Current status of uncemented femoral components in hip resurfacing.
Uncemented femoral components for metal on metal total hip resurfacing have shown excellent results during the initial 3 years that I have been using this new technology. The early results that I have achieved in 0ver 800 cases since March 2007 are equivalent to the early results that I achieved with the same brand cemented femoral
Uncemented fixation of implants to bone is a proven technology that has
generally surpassed the durability of cemented fixation to bone in traditional
hip replacement surgery. In the long term (at 10 years) a higher percentage of
hip implants using uncemented fixation still remain attached to the bone than
cemented implants, especially in younger more active patients.
Fixation of total hip implants to bone can be accomplished by cement or by
porous ingrowth technology (uncemented). Cement fixation is immediate. Cement is
an acrylic material (methylmethacrylate) that is very brittle and also fairly
toxic to bone cells. Cemented implants gradually loosen from the bone over time
by reaction to the cement itself and due to gradual fatigue failure of this
material. This process is faster in more active patients and faster in implant
situations where the cement is stressed by shear forces rather than by
Uncemented components are initially held to the bone by a very tight press-fit
which is achieved by accurately preparing the bone so that the implant can be
tightly hammered-on. The implants are so tightly wedged–on that the patient can
bear full weight on them immediately. They do require a period of six to twelve
months of bone ingrowth before they are considered well fixed. There is usually
a small chance of failure of this bone ingrowth process in uncemented implants
(<1%). But if ingrowth occurs, it is much more durable than cemented fixation
and rarely fails in the long term.
Because orthopedic surgeons in America have come to a consensus on the
superiority of uncemented fixation in total hips, uncemented fixation has
virtually completely replaced cemented fixation in stemmed total hip
replacements, despite the fact that these implants are more expensive. 99% of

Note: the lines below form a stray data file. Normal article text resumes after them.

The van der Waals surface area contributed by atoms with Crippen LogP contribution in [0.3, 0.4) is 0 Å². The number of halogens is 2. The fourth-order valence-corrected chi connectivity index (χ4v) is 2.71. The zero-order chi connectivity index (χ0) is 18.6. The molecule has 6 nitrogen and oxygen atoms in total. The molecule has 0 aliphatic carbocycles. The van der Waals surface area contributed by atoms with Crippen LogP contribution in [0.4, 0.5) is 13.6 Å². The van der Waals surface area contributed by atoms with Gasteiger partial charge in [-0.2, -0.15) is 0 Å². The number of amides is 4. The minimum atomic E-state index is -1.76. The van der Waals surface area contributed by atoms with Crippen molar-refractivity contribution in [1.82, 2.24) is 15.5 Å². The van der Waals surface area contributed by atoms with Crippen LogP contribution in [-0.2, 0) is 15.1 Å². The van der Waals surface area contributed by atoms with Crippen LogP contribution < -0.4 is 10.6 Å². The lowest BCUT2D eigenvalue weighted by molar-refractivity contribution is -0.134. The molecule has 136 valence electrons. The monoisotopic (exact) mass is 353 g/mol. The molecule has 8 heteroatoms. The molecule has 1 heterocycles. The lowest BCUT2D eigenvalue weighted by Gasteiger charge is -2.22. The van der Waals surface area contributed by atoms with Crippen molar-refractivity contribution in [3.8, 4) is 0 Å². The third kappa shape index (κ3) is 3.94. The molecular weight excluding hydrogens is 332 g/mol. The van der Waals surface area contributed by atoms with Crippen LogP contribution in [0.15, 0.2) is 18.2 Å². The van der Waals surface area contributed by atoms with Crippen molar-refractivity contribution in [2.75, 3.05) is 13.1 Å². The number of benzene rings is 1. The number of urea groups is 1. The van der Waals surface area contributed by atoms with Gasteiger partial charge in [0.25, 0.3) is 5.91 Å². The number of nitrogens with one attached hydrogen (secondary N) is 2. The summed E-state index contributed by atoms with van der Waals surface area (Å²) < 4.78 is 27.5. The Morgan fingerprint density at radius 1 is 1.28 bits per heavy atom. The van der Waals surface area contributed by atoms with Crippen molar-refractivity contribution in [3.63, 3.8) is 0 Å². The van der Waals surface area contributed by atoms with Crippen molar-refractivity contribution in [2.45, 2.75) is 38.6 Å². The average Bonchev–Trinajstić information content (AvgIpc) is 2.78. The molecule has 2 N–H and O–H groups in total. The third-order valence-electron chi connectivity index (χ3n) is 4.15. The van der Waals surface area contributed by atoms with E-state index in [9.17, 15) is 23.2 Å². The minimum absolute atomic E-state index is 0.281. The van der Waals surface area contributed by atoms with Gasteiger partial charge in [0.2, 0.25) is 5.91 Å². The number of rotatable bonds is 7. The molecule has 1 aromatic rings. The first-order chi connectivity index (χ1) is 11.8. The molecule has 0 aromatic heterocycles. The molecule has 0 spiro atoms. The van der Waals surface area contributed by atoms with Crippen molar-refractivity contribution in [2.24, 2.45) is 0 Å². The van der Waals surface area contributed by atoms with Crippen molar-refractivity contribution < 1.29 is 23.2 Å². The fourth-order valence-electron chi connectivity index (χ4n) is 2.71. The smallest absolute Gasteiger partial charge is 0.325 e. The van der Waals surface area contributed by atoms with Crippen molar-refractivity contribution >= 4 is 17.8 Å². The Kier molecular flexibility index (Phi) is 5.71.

acetabular (socket) components that are used today are of the uncemented type,
as are about 90% of femoral stems.
In hip resurfacing there is universal agreement that uncemented fixation is
superior for the acetabular component. However, until recently, uncemented
femoral components have not been available, therefore most hip resurfacing
operations in the past have employed cemented fixation of the femoral component.
At the time that I began hip resurfacing in 1999, there was not yet general
agreement that uncemented fixation was superior to cement in hip replacements.
However, the evidence was mounting that uncemented fixation was better. I
therefore did not think it was logical to use cemented fixation in hip
resurfacing, an operation developed specifically with the more active younger
patient in mind. The only companies pursuing hip resurfacing at the time were
two small English companies: Corin and Midland Medical Technology (maker of the
Birmingham implant). I suspect that they did not have the financial resources to
develop a more complicated uncemented femoral component with the precision
instrumentation required at that time. I originally proposed an uncemented
femoral component to Corin 10 years ago, but they were unable to manufacture it
at that time.
I therefore worked with Biomet on an uncemented femoral component and the
precision instrumentation required for this implant for five years. I first
began implanting it in March 2007. The Biomet component has a full coating of
Titanium plasma spray under the entire under-surface of the femoral component.
Recently we have added an additional layer of hydroxylappatite (HA) to increase
the speed and extent of bone ingrowth. This is the best implant available to
maximize the chance of bone ingrowth. When I started working with Biomet to
develop an uncemented femoral component, Corin also started to work on one. They
were able to bring it to market in Europe first; however, their component is
only partially porous-coated (less than 50%) with Titanium (but it does have
complete hydroxyl appetite coating). I personally do not believe this is good
enough for long-term fixation (>10 years), but nobody knows for sure yet. It is
not yet available in the US.
Theoretically, cement is the weak link when long-term (> 10 years) fixation of
the femoral component is contemplated. If uncemented femoral components can be
shown to achieve reliably high rates of ingrowth in the short term, they will
probably outperform cemented femoral components in the long-term.
At this point with nearly 2-year follow-up data on a matched group of patients,
I see no difference in results whether cement or uncemented fixation is used. At
this point we can be fairly certain that bone ingrowth has occurred in these
components. Except for two cases where osteonecrosis occurred in the femoral
head at 1 year, we have had no failures of bone ingrowth in 430 patients that
have are at least one year postop, and 191 that are at least two years postop.
femoral resurfacing components are now available from BIOMET for any patient
who desires them.
companies are yet selling these in the US
had an uncemented femoral component available in Europe for several years.
At 2 years
of follow-up there is no difference in the failure rate between cemented or
uncemented femoral component.
fixation of implants is more durable at 10 years than cement in hip
replacement surgery especially in young active patients.
clinical data on hip surface replacement to date is based on an uncemented
acetabular component and a cemented femoral component.
I now use
uncemented components on virtually all hip resurfacing operations, unless
the patient specifically requests the cemented femoral device.